Susan Galvan
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Islam Violent?


Q: Is Islam a religion of love or violence?

Islam Violent?

“The failings and successes of religion, when all is said and done, are the failings and successes of the human race.” – Anis Obeid, author of The Druze & Their Faith in Tawhid (Contemporary Issues in the Middle East)

All authentic religions encompass the entirety of the human experience.  While religions may appear to differ in terms of how they define God or the Divine, or Ultimate Truth/Reality, their moral teachings, their views of life after death, and how to relate to other humans as well as to the Divine, they are all challenged by the full range of human behavior.

The religions rooted in Abraham (Judaism, Christianity and Islam) can be seen as one continuously evolving tradition – the “religions of the book” in that each produced a sacred book or testament.  For Judaism, it is the Torah and what we now know as the Old Testament.  Christianity is based upon the Old Testament laws and prophets, but adds a New Testament that reveals the life and teachings of Jesus, the spiritual way of love.  In Islam, the revelation comes through the Koran, dictated through Mohammed who never claimed to be more than an ordinary illiterate man, and referring often to both the teachings of the Torah and of Jesus.  The step that Islam takes beyond that of Judaism and then Christianity is the step into brotherhood.  It takes the teaching of Jesus, “Love one another as I have loved you,” and makes it central to daily life and spiritual connection.  I have personally witnessed and experienced the depth of brotherly (and sisterly) love in Islam, and can vouch for the fact that I have never seen its corollary in the churches of my experience here in the West.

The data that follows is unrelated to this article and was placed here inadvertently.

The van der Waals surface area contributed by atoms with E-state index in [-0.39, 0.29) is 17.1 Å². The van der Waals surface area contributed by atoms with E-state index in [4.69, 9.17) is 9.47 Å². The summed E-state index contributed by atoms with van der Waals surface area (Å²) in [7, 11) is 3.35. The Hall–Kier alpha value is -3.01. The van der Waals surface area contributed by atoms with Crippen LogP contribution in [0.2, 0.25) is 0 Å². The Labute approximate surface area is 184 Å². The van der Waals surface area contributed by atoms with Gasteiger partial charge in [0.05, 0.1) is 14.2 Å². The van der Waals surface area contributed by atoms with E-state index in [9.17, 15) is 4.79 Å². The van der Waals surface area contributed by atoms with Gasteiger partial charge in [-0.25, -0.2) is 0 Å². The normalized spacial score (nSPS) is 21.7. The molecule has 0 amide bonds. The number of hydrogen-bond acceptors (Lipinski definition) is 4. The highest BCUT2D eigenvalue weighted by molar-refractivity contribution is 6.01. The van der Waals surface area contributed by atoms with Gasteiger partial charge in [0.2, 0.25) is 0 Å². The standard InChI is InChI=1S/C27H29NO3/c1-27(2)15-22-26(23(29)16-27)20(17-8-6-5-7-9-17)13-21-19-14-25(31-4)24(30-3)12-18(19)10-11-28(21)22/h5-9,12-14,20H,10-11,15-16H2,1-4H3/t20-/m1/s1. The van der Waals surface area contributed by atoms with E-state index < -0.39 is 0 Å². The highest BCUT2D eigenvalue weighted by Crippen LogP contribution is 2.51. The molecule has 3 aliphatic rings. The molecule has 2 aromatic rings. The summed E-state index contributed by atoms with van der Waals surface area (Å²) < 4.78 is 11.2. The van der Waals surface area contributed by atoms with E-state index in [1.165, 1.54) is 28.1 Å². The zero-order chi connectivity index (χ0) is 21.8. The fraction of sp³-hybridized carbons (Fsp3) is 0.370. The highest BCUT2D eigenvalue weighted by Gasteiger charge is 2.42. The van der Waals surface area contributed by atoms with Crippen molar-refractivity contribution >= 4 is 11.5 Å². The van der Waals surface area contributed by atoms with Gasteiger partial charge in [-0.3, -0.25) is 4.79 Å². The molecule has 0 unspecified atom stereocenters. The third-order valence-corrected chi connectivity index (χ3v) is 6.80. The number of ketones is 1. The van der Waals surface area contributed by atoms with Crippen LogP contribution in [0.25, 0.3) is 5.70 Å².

As in all things, one can take a religion, or any teaching, at a whole succession of levels from primitive to enlightened.  It has to do, of course, with the level of development of the individual practicing the religion.  As people grow into spiritual maturity, they become more humble, more inclusive, more merciful and kind, more light-hearted, and more gentle with all living things.  Those who have fully embraced the teachings of Islam with their hearts abhor violence, as do the spiritually awakened of all religions.  It is simply a higher state of consciousness that has come to realize that we are all interconnected, that ultimately we are one unity of being.

At earlier stages of development, things seem much more black and white.  Religion here tends to be exclusive (‘if you don’t share our beliefs, you are an animal, or a devil, but not truly human in a good way – and therefore it’s okay to annihilate you in order to purify our world.  We’re actually doing God’s cleansing work’).  That kind of thinking has led to genocides based on spiritual, rather than political, considerations.  The Catholic Church, via a Papal Bull in the 15th century, declared all non-Christians to be sub-human and therefore to be treated as any other animals – domesticated, enslaved, exploited, etc.  It was originally aimed at Africa’s Ivory Coast, but was applied in America from the time of the first European settlers.  Our Native Americans are still managed by the Department of the Interior, along with other flora and fauna of our great nation.  This reflects a state of consciousness – a stage of human development – that is still quite limited in scope and understanding.

So my answer to the question is:  as long as human beings are the ones practicing Islam or any authentic religion, we can expect to see the whole range of human behaviors from love to violence, with selective spiritual teachings or scriptures offered as rationales for those behaviors.  It is not the religion itself which at times leads to appalling situations, but rather how that religion is interpreted by its less matured adherents.

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